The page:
Leonard’s grin widened as he listened to me speak, or rather fumble, for a few minutes until I settled on the classic scholarly cop-out of etymology and I replied that my answer would ultimately depend upon his definition of the word ‘magic’; is he asking whether I am a fan of stage magic that is performed by a sharp-dressed entertainer equipped with a black and white-tipped wand, a glamorous assistant and a fluffy white rabbit? Or is he asking whether I believe in the ritualistic, dancing-around-the-cauldron-at-night kind of magic? Leonard considered my counter-question for a second and then he launched into a lecture on the various interpretations of the word ‘magic’ in the ancient and modern world. The conversation was very interesting indeed but I was struggling to maintain concentration because my attention was being constantly drawn towards a number of curious objects within my line of sight and my mind was already largely preoccupied with the uncomfortable demands of making polite conversation with a stranger. And this discomfort was greatly accentuated by the fact that I was acutely aware that this stranger was drawing me (I understood how a celebrity must feel when fielding difficult questions while all the time being peered at by a cameraman’s lens, although the presence of a snoring dog and the smell of turpentine were far less glamorous!).
We talked at length about my modern-day ‘world-view’, as Leonard called it, and how it affects my understanding of my immediate environment and influences my interactions with the world around me. Leonard took great pains to demonstrate how my modern-day world-view is different to the world-view of the people who lived in the ancient world and consequently my understanding and use of certain words and concepts may be considerably dissimilar to the general understanding and use of the same word or concept in antiquity. Taking the word ‘magic’ as an example, Leonard said that whereas our ancestors believed in the reality of magic and the existence of magical creatures and they constructed elaborate hierarchies of angelology and demonology to complement their day-to-day activities, the modern-day individual tends to ridicule the existence of real magic and magical beings such as angels and demons are ‘condemned to be the corporate stalwarts of sickly greeting cards and sweaty rock bands’, as Leonard rather amusingly lamented. Since the word ‘magic’ no longer evokes the fears and expectations that it did for our ancestors and it is not a concept that we encounter on a regular day-to-day basis, the modern-day individual does not experience the same emotional response as the first readers upon encountering the word in an ancient text, for example, and certain words and actions within an early text that once carried clear implications of magical activity may be passed over and ignored by the modern-day reader.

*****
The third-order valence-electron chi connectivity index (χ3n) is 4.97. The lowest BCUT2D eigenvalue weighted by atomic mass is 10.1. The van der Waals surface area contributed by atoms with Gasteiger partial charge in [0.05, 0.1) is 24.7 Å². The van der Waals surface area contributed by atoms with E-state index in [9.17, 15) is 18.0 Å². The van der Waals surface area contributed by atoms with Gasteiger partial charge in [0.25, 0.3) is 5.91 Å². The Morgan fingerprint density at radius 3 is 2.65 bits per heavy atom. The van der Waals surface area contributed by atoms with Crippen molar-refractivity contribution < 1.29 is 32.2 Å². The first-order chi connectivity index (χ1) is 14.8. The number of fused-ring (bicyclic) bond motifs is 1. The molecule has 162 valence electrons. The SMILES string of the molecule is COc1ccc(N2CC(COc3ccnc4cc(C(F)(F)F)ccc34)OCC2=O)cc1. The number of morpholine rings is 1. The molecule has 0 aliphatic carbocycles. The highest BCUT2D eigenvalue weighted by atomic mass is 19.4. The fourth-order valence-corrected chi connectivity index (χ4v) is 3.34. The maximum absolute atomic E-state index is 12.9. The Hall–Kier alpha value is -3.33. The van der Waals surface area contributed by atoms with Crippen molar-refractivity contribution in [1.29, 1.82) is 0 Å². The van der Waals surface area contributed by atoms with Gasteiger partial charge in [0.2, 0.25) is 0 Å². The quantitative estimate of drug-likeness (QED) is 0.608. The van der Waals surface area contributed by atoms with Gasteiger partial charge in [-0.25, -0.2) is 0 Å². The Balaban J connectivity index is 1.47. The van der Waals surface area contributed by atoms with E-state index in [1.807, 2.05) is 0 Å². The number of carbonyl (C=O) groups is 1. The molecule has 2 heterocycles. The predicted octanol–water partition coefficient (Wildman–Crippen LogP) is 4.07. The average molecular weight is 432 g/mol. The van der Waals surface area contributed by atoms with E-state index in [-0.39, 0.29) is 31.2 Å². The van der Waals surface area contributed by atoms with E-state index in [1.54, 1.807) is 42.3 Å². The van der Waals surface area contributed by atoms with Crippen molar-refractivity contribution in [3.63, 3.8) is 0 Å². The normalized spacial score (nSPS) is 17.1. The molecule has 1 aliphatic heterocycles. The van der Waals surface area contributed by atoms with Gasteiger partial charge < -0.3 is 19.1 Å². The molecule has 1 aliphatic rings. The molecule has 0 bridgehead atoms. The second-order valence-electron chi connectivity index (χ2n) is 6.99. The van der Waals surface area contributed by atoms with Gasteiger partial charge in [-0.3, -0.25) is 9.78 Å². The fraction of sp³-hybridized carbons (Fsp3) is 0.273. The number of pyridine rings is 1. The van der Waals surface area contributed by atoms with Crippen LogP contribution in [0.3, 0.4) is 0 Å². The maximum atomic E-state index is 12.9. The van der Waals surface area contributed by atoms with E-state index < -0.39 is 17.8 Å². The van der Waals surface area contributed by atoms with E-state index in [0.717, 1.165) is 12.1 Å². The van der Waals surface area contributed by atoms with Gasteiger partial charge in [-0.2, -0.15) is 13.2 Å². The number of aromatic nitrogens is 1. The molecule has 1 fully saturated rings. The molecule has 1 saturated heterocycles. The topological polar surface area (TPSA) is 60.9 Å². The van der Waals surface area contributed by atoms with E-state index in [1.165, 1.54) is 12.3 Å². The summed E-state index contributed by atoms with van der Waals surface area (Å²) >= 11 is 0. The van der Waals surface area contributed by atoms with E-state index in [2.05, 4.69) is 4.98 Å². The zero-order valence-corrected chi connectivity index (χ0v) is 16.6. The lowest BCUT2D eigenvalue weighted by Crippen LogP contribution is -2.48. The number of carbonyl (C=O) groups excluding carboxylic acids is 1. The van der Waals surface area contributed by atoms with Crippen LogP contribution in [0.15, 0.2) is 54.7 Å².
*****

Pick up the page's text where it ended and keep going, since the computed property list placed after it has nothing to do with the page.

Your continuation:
And then came the interesting part. He said that this potential for conflict between the modern and ancient world-views must be taken into account when engaging with an ancient text such as the Bible and we must be aware that although a certain passage in the Bible may wash over the majority of modern readers without raising any alarm bells whatsoever, certain words or actions within the same passage may have carried serious and significant implications for the early reader who approached the text with an ancient world-view. Leonard became hesitant at that point and he was clearly fighting with himself like a little boy desperate to reveal a secret. I had no idea where our conversation was heading but I suspected that Leonard was going to draw a parallel between the modern day rejection of the existence of magic and the modern day rejection of the divinity of Jesus and he would encourage me to consider the Gospels as a product of the ancient world-view, however it transpired that the subject of magic was far more intimately connected with his initial question than I had anticipated.
After a few more minutes of skirting around the main issue, Leonard explained that if I abandoned my modern world-view and approached the Gospels through the eyes of a first-century reader then I would see that the Gospels are saturated with magical practices and, most importantly, I would encounter passages in which Jesus appears less like a miracle-worker and more like a magician. This statement sounded ridiculous at first and I responded in the same way that anyone would upon hearing such a claim - i.e. “are you serious? Who on earth would call Jesus a magician?” - and I was quick to point out what I thought was the obvious stumbling-block in his reasoning...
“But the Bible tells us that Jesus used the Holy Spirit to perform his miracles, not magic…”
There was a pause.
“Do you really think that?” came Leonard’s amused reply.
For a moment I thought that he was teasing me, but I could see that he was deadly serious. Maybe Leonard isn’t an artist after all, I thought, maybe he is just a crackpot theologian who is seeking a sympathetic ear for his outrageous theories.